Wednesday, May 28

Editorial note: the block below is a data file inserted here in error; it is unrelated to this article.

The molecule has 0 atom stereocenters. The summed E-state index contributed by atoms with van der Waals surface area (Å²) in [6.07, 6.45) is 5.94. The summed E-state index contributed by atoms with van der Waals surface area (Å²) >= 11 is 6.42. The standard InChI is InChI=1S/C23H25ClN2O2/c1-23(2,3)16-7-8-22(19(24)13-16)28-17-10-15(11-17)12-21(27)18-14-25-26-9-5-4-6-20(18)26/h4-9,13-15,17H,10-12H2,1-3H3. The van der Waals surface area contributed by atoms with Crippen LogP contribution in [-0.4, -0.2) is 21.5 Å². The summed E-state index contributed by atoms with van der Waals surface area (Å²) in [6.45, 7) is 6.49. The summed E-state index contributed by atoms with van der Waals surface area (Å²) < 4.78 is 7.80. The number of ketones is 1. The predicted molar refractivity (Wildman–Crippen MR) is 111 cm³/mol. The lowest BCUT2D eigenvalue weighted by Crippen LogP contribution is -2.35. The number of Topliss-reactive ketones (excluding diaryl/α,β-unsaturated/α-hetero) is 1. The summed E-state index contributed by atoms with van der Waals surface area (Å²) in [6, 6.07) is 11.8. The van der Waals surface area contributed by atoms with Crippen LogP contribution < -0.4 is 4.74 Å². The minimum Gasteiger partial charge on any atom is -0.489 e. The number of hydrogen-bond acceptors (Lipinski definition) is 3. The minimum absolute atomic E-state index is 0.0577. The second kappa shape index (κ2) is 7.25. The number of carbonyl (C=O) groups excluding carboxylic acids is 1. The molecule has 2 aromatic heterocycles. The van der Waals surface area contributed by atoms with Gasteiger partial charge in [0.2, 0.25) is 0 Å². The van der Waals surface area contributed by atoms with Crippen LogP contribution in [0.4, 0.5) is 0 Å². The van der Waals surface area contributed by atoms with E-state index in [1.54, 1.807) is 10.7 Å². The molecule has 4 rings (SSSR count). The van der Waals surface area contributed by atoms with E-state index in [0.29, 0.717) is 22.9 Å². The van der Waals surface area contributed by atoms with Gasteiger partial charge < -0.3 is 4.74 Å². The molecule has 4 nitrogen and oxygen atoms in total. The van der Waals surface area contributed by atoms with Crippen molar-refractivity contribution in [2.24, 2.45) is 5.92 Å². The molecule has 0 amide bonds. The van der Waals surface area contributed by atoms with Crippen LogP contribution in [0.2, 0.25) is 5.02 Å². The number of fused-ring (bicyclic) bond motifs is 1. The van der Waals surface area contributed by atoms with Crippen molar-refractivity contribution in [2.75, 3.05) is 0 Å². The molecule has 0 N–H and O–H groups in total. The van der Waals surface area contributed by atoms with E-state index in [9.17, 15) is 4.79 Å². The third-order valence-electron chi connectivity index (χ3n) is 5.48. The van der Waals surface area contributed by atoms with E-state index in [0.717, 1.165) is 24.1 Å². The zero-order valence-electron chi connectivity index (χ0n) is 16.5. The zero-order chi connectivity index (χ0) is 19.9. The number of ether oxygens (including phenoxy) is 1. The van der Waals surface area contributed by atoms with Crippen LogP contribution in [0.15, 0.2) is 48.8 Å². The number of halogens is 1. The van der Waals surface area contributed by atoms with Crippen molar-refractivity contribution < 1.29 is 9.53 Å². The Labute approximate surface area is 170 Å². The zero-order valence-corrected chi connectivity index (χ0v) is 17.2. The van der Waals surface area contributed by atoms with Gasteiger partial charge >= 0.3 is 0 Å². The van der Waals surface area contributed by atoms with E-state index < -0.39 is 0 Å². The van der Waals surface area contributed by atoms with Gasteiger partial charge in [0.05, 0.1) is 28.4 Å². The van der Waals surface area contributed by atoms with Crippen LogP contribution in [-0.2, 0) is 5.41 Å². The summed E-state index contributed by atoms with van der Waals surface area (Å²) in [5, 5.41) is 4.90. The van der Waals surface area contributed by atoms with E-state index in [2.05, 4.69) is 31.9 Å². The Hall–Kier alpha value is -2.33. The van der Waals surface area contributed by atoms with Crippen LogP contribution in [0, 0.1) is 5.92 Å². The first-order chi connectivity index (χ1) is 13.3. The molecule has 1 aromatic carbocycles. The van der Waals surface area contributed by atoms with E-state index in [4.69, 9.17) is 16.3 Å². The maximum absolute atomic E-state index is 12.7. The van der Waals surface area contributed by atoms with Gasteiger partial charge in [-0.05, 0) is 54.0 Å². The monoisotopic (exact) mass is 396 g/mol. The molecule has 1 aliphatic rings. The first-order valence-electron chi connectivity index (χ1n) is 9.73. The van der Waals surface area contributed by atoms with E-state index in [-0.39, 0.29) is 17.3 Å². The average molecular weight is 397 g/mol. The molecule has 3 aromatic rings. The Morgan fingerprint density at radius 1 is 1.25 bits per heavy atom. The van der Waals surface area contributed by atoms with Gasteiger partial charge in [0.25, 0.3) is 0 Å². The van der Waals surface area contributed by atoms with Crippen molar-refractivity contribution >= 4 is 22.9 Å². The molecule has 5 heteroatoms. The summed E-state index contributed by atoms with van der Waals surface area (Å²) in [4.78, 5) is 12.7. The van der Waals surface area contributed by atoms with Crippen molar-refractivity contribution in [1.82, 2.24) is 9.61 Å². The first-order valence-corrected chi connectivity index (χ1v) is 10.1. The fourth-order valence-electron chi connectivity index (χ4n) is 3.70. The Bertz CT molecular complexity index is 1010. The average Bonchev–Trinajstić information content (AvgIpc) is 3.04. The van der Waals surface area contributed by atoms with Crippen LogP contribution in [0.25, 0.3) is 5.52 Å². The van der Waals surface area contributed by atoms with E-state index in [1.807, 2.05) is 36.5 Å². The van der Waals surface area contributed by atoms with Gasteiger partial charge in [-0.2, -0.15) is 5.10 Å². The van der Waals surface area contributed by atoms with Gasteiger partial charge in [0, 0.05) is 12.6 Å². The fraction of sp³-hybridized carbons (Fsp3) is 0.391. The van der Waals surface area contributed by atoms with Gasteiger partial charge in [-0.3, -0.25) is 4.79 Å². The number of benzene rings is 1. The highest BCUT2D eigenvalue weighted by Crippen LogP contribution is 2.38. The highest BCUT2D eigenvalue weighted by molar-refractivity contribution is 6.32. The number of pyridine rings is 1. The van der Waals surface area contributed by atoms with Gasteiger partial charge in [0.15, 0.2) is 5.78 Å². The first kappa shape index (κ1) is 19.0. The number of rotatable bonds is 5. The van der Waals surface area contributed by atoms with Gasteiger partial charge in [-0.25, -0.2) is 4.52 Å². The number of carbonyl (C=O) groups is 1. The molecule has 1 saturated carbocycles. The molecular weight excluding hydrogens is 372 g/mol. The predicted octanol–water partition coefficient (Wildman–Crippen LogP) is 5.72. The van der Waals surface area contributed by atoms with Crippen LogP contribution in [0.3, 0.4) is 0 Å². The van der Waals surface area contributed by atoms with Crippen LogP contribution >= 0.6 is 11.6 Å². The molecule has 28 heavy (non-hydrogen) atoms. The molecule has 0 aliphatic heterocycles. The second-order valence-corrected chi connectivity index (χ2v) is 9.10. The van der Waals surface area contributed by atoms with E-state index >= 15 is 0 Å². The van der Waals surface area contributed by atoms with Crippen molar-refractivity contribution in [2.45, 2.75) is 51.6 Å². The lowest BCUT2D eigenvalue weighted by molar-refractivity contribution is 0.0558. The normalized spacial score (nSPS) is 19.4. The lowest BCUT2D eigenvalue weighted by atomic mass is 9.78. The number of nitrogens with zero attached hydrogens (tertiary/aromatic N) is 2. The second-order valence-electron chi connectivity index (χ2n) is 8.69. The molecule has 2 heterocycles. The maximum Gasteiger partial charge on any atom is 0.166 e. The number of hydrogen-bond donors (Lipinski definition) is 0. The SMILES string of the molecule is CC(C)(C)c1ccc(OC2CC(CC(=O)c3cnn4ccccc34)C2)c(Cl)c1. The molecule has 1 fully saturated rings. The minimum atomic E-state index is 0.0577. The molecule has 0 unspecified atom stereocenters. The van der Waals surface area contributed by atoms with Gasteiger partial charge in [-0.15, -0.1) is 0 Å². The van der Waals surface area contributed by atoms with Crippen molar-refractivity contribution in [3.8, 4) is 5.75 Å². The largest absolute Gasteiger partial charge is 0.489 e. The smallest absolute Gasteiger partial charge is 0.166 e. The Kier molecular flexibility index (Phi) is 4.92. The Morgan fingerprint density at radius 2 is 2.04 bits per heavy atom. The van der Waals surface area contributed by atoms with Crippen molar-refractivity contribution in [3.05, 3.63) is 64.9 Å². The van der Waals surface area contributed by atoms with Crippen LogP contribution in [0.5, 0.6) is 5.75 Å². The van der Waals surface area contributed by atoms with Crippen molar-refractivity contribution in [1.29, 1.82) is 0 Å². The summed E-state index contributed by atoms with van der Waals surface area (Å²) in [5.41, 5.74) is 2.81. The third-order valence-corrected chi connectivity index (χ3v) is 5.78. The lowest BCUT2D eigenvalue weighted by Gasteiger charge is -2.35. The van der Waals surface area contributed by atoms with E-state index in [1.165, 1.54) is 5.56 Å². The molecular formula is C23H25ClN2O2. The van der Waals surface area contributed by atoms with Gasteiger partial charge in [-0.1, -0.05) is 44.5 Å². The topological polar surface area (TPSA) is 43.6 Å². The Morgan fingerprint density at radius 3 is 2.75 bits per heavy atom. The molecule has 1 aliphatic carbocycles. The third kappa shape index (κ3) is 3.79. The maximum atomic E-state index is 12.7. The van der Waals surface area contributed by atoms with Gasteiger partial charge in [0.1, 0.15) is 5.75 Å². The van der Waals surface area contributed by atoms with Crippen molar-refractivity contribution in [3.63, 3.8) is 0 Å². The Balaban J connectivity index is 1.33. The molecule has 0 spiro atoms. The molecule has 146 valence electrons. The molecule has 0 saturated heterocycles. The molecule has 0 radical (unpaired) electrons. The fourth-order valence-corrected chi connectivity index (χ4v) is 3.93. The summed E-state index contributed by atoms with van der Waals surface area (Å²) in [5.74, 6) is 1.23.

The Salt Lake Tribune connects the dots in yesterday's editorial: If the USDA has been so lax about stopping E.coli-smeared meat from getting to grocers' shelves, why should we trust their assurance that they've stopped Mad Cow? "Meat industry pressure to move product has put profits ahead of safety, silenced Congress and left U.S. Department of Agriculture with less power to enforce its rules than other regulators have over the safety of toys or cosmetics," the Trib notes. Meanwhile, New Scientist Magazine goes one step further: "BSE likely to be in US cattle herds" is the headline on a story not yet available online in which the magazine asserts that Mad Cow has probably already infected some U.S. cattle. There are many ways this might have happened - the most obvious being our NAFTA-decreed open trade borders - but two noteworthy sidebars (which may or may not be related) have to do with the blithe feeding of BSE-infected cows to other animals: CBC says that "Despite assurances that a cow infected with mad cow disease was never eaten by humans, officials said Wednesday it was likely fed to pigs and chickens - which in turn could have been on a dinner table." And to show how intertwined this "One Cow" is with American industry, a Nevada company, Carson's Pet Pantry, asked customers yesterday to return dog food that may contain beef from quarantined herds. Ah, the Circle of Life.

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